Atlas Tripped Over His Own Feet
Date Published: 02 June 2008
Through Lake Quincy Media, we work with a variety of ad management platforms used by our customers. This is a story about Atlas, as told by our CEO Michelle. It is not a pleasant story, as a Microsoft customer and evangelist (Microsoft acquired Atlas a little while back), and hopefully there is enough constructive criticism in this story to qualify it as more than a simple rant. Read on…
In our work as an advertising agency, we often find it necessary to work with other media agencies. It is always an interesting experience, because we learn a lot that we can use to improve the experience that we provide to our own customers. As with anything, there are some good agencies, and some not so good. But one of the worst, in over two years of interactions, has been Atlas.
Our experience with them this week is a clear example of the issues that they bring to their customers. One of our customers, a large media company, requested that we pull some reports for them. They use Atlas to serve their ads, and required reports pulled from that system. In any case, it was a simple request, if you can access your account. Unfortunately, the password that I had was not working, and the password hint (which only confirmed that the password that I was using was the correct one) wasn’t helpful. There is no way to request a simple password reset.
My first email explained the situation and requested that they reset the password, which seemed a reasonable request. I provided our logon information, which we have used for over two years. The response that I got was a new account and logon. Not overly helpful, since I needed data that was tied to the first account and the information was not transferred. When I explained that fact, I was asked for the following information: Publisher Name, Agency, Client Number, Advertiser’s Name, and Media Plan or number. Not “one of the following” – ALL of that information. Alternatively, they needed the original RFP (of which we have dozens on this account). Frustrated, I called customer service.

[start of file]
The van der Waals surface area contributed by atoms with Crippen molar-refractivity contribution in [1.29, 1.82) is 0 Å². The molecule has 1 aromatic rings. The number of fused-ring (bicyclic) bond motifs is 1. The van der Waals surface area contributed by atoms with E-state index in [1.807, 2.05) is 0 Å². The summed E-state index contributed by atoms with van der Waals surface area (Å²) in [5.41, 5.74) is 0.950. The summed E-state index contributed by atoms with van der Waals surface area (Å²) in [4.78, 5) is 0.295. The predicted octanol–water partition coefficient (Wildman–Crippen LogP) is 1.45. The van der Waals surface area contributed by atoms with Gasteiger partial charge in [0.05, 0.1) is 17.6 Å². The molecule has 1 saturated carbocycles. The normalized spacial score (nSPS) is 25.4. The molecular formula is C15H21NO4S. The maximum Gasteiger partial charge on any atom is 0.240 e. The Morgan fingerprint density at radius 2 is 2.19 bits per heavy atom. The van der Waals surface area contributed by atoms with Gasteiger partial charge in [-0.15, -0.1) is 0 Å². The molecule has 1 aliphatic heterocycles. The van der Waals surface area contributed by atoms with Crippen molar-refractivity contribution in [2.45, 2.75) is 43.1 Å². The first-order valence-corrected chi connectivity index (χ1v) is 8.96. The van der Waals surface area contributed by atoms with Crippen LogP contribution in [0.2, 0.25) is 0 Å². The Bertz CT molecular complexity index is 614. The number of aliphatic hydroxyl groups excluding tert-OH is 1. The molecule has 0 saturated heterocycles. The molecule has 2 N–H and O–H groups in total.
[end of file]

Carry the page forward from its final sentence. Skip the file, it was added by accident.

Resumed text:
My original phone call to customer service left me on hold for 2 minutes and 38 seconds before informing me that all operators were busy and that I could leave a message. Which I did. I followed up again, hoping for better results, a little while later. The conversation went something like this:
Me: Hello, my name is Michelle Smith, and I am a Publisher within the Atlas system. I am having a problem with my password and I have been trying to resolve this for the last two days via email.
Customer Service Rep: Uh-huh. (Long pause.)
Me: Well… Do you think perhaps you could connect me with someone who could help me with that. (Another long pause.)
Customer Service Rep: Um, I guess I can connect you to someone back in the Publisher’s department. Let me see if anyone is back there.
Unfortunately, when I was connected to someone “back there”, the resolution was painful. The person that I was connected to was the same person I had been emailing back and forth with (do they really only have one guy?), and he still needed the same information. Worse yet, even with the information (and reading off several long Media Plan numbers), he couldn’t find the account. He couldn’t find the account with our publisher name. He couldn’t search by agency name (“yeah, there have been some problems with this agency”). Searching by logon was definitely out – they apparently have no capability to do that at all??!!! I finally suggested that perhaps he could use my email account? (Information which he has had for two days.) “Uh, yeah, I guess I might be able to do that.”
Fortunately the situation was resolved. But I suspect that I am not alone in thinking that two days, multiple emails, and two phone calls (where I made most of the suggestions as to how to resolve the problem) are a bit much for a simple password reset.